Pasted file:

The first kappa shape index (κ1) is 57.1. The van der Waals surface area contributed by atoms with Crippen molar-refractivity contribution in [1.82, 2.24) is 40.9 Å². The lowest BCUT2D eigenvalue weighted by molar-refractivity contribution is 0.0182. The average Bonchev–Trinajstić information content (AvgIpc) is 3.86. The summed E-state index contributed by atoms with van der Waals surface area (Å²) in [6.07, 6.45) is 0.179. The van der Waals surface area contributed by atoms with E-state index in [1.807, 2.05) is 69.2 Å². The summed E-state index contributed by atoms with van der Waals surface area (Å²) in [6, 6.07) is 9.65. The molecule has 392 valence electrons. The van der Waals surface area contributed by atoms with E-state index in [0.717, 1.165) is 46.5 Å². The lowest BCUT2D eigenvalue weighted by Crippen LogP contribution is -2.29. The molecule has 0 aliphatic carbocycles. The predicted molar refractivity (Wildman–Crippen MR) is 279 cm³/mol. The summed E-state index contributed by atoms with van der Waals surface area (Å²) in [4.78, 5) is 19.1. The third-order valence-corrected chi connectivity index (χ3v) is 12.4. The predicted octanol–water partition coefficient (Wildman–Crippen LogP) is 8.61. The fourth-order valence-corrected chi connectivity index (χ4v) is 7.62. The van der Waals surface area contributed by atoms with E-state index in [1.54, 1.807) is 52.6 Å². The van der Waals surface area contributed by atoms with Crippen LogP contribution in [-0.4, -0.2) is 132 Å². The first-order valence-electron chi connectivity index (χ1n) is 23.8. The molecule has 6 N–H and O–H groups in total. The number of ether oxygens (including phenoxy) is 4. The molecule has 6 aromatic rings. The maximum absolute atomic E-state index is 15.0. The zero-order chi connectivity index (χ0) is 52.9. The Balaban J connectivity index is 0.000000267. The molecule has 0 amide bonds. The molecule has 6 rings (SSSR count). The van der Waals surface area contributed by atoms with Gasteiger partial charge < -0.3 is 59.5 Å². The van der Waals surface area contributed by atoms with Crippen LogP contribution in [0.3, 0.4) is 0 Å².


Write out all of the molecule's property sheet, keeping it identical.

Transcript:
The first kappa shape index (κ1) is 57.1. The van der Waals surface area contributed by atoms with Crippen molar-refractivity contribution in [1.82, 2.24) is 40.9 Å². The lowest BCUT2D eigenvalue weighted by molar-refractivity contribution is 0.0182. The average Bonchev–Trinajstić information content (AvgIpc) is 3.86. The summed E-state index contributed by atoms with van der Waals surface area (Å²) in [6.07, 6.45) is 0.179. The van der Waals surface area contributed by atoms with E-state index in [1.807, 2.05) is 69.2 Å². The summed E-state index contributed by atoms with van der Waals surface area (Å²) in [6, 6.07) is 9.65. The molecule has 392 valence electrons. The van der Waals surface area contributed by atoms with E-state index in [0.717, 1.165) is 46.5 Å². The lowest BCUT2D eigenvalue weighted by Crippen LogP contribution is -2.29. The molecule has 0 aliphatic carbocycles. The predicted molar refractivity (Wildman–Crippen MR) is 279 cm³/mol. The summed E-state index contributed by atoms with van der Waals surface area (Å²) in [4.78, 5) is 19.1. The third-order valence-corrected chi connectivity index (χ3v) is 12.4. The predicted octanol–water partition coefficient (Wildman–Crippen LogP) is 8.61. The fourth-order valence-corrected chi connectivity index (χ4v) is 7.62. The van der Waals surface area contributed by atoms with E-state index in [1.54, 1.807) is 52.6 Å². The van der Waals surface area contributed by atoms with Crippen LogP contribution in [-0.4, -0.2) is 132 Å². The first-order valence-electron chi connectivity index (χ1n) is 23.8. The molecule has 6 N–H and O–H groups in total. The number of ether oxygens (including phenoxy) is 4. The molecule has 6 aromatic rings. The maximum absolute atomic E-state index is 15.0. The zero-order chi connectivity index (χ0) is 52.9. The Balaban J connectivity index is 0.000000267. The molecule has 0 amide bonds. The molecule has 6 rings (SSSR count). The van der Waals surface area contributed by atoms with Gasteiger partial charge < -0.3 is 59.5 Å². The van der Waals surface area contributed by atoms with Crippen LogP contribution in [0.3, 0.4) is 0 Å².